Non-Homothetic Preferences and the Non-Environmental Effects of Environmental Taxes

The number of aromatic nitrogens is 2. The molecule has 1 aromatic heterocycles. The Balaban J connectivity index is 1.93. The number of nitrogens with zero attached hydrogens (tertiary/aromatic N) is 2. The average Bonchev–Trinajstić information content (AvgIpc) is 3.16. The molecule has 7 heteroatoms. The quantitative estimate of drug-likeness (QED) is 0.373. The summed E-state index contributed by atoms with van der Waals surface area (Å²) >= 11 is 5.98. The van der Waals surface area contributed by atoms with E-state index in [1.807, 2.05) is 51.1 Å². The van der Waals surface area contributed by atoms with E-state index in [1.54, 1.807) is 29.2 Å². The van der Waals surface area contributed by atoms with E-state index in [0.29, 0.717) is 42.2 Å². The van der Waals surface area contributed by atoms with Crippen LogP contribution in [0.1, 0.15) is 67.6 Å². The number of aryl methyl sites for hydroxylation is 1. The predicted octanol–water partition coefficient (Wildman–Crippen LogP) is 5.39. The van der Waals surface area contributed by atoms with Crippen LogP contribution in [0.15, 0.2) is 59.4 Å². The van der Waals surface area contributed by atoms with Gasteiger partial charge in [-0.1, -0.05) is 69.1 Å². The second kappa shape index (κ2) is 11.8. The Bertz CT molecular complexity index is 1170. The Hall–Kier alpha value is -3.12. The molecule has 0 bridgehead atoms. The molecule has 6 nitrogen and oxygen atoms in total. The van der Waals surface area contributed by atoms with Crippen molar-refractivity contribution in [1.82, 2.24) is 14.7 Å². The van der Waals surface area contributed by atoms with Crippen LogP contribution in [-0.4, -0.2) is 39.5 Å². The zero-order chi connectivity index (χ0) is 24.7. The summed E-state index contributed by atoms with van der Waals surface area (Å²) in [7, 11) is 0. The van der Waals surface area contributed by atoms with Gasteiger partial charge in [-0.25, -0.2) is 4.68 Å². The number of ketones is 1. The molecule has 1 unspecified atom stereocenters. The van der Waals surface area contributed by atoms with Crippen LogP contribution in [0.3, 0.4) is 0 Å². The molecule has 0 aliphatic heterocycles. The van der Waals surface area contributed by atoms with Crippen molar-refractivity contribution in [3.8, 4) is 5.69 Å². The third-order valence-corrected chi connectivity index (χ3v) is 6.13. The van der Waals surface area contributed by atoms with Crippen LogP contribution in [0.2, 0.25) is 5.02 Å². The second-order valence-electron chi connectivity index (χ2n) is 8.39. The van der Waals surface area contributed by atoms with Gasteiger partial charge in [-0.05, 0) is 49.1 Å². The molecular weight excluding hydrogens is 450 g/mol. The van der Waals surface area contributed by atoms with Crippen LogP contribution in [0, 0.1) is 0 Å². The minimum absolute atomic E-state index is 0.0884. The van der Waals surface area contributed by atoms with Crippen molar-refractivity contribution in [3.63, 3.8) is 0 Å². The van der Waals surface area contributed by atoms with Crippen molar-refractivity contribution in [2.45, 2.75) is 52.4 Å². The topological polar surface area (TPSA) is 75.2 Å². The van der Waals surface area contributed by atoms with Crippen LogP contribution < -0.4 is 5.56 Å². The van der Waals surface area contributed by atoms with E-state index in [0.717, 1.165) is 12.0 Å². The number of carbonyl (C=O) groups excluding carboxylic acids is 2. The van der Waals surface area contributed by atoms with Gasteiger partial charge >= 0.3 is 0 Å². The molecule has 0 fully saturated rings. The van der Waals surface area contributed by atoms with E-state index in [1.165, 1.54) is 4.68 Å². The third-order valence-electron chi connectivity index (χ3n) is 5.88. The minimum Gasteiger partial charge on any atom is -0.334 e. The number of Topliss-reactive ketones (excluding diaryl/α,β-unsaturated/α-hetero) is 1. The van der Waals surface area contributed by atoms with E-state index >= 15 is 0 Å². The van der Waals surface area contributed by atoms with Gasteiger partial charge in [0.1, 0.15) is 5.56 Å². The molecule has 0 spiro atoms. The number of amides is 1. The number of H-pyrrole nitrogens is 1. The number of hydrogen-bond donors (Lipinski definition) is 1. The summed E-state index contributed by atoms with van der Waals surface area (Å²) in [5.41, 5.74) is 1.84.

We show that, if the utility function is non-homothetic, environmental taxes can have positive non-environmental effects. These effects are illustrated with specific reference to taxes on gasoline and tobacco, in the context of a computational model. We also clarify the relationship between the “double dividend” (associated with a marginal change from a tax system with low reliance on environmentally motivated taxes) and the situation in which the optimal environmental tax rate is greater than the Pigouvian tax rate. These two situations are generated by rather similar combinations of parameters. Copyright Springer Science + Business Media, Inc. 2005
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